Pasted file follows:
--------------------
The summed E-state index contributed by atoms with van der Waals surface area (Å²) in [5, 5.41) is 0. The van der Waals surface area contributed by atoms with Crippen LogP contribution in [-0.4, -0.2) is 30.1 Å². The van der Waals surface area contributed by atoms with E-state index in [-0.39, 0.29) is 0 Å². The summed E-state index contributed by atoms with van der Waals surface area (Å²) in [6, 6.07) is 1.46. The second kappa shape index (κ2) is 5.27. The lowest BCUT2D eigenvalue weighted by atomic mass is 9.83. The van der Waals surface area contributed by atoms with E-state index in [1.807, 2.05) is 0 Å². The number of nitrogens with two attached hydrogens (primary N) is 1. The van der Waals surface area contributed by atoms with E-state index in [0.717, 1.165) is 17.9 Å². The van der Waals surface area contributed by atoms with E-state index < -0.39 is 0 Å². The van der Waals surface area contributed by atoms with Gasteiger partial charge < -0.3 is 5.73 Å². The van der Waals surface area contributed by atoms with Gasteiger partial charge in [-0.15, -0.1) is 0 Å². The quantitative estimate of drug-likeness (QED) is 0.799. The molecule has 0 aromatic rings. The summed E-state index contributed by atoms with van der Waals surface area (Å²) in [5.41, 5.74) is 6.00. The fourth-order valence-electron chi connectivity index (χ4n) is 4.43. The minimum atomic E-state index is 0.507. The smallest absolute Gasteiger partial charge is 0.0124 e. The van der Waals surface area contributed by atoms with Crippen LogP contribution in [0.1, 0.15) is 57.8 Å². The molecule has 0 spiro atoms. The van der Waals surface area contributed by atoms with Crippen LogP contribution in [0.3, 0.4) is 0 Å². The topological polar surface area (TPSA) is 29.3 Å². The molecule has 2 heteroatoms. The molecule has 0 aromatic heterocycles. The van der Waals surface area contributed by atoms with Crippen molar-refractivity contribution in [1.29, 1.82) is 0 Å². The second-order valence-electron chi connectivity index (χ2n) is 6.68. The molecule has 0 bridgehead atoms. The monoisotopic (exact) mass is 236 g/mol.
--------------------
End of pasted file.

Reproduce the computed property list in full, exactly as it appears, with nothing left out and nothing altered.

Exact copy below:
The summed E-state index contributed by atoms with van der Waals surface area (Å²) in [5, 5.41) is 0. The van der Waals surface area contributed by atoms with Crippen LogP contribution in [-0.4, -0.2) is 30.1 Å². The van der Waals surface area contributed by atoms with E-state index in [-0.39, 0.29) is 0 Å². The summed E-state index contributed by atoms with van der Waals surface area (Å²) in [6, 6.07) is 1.46. The second kappa shape index (κ2) is 5.27. The lowest BCUT2D eigenvalue weighted by atomic mass is 9.83. The van der Waals surface area contributed by atoms with E-state index in [1.807, 2.05) is 0 Å². The number of nitrogens with two attached hydrogens (primary N) is 1. The van der Waals surface area contributed by atoms with E-state index in [0.717, 1.165) is 17.9 Å². The van der Waals surface area contributed by atoms with E-state index < -0.39 is 0 Å². The van der Waals surface area contributed by atoms with Gasteiger partial charge < -0.3 is 5.73 Å². The van der Waals surface area contributed by atoms with Gasteiger partial charge in [-0.15, -0.1) is 0 Å². The quantitative estimate of drug-likeness (QED) is 0.799. The molecule has 0 aromatic rings. The summed E-state index contributed by atoms with van der Waals surface area (Å²) in [5.41, 5.74) is 6.00. The fourth-order valence-electron chi connectivity index (χ4n) is 4.43. The minimum atomic E-state index is 0.507. The smallest absolute Gasteiger partial charge is 0.0124 e. The van der Waals surface area contributed by atoms with Crippen LogP contribution in [0.1, 0.15) is 57.8 Å². The molecule has 0 spiro atoms. The van der Waals surface area contributed by atoms with Crippen LogP contribution in [0.3, 0.4) is 0 Å². The topological polar surface area (TPSA) is 29.3 Å². The molecule has 2 heteroatoms. The molecule has 0 aromatic heterocycles. The van der Waals surface area contributed by atoms with Crippen molar-refractivity contribution in [1.29, 1.82) is 0 Å². The second-order valence-electron chi connectivity index (χ2n) is 6.68. The molecule has 0 bridgehead atoms. The monoisotopic (exact) mass is 236 g/mol.